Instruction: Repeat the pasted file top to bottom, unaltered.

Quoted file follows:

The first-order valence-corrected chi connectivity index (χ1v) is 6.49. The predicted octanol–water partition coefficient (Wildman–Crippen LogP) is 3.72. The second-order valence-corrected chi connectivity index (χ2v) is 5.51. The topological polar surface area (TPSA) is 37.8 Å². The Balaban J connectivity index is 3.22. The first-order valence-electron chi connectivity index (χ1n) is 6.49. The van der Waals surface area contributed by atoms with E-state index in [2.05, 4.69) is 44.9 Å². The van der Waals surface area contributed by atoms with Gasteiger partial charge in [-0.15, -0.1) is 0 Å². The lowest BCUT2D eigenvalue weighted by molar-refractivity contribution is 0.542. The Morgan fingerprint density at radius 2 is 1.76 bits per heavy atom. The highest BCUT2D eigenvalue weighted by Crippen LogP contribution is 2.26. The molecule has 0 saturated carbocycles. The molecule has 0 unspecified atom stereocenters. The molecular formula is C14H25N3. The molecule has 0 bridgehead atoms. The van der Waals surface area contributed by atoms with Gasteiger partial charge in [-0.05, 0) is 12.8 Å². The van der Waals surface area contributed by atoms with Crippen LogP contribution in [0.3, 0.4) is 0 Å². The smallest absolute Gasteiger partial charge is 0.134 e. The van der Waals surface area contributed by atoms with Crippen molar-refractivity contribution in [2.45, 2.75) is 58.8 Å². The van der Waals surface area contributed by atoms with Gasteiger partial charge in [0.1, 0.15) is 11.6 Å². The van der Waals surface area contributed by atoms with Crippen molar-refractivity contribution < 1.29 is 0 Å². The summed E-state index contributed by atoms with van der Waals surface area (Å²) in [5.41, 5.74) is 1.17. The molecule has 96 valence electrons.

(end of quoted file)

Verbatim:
The first-order valence-corrected chi connectivity index (χ1v) is 6.49. The predicted octanol–water partition coefficient (Wildman–Crippen LogP) is 3.72. The second-order valence-corrected chi connectivity index (χ2v) is 5.51. The topological polar surface area (TPSA) is 37.8 Å². The Balaban J connectivity index is 3.22. The first-order valence-electron chi connectivity index (χ1n) is 6.49. The van der Waals surface area contributed by atoms with E-state index in [2.05, 4.69) is 44.9 Å². The van der Waals surface area contributed by atoms with Gasteiger partial charge in [-0.15, -0.1) is 0 Å². The lowest BCUT2D eigenvalue weighted by molar-refractivity contribution is 0.542. The Morgan fingerprint density at radius 2 is 1.76 bits per heavy atom. The highest BCUT2D eigenvalue weighted by Crippen LogP contribution is 2.26. The molecule has 0 saturated carbocycles. The molecule has 0 unspecified atom stereocenters. The molecular formula is C14H25N3. The molecule has 0 bridgehead atoms. The van der Waals surface area contributed by atoms with Gasteiger partial charge in [-0.05, 0) is 12.8 Å². The van der Waals surface area contributed by atoms with Crippen LogP contribution in [0.3, 0.4) is 0 Å². The smallest absolute Gasteiger partial charge is 0.134 e. The van der Waals surface area contributed by atoms with Crippen molar-refractivity contribution in [2.45, 2.75) is 58.8 Å². The van der Waals surface area contributed by atoms with Gasteiger partial charge in [0.1, 0.15) is 11.6 Å². The van der Waals surface area contributed by atoms with Crippen molar-refractivity contribution < 1.29 is 0 Å². The summed E-state index contributed by atoms with van der Waals surface area (Å²) in [5.41, 5.74) is 1.17. The molecule has 96 valence electrons.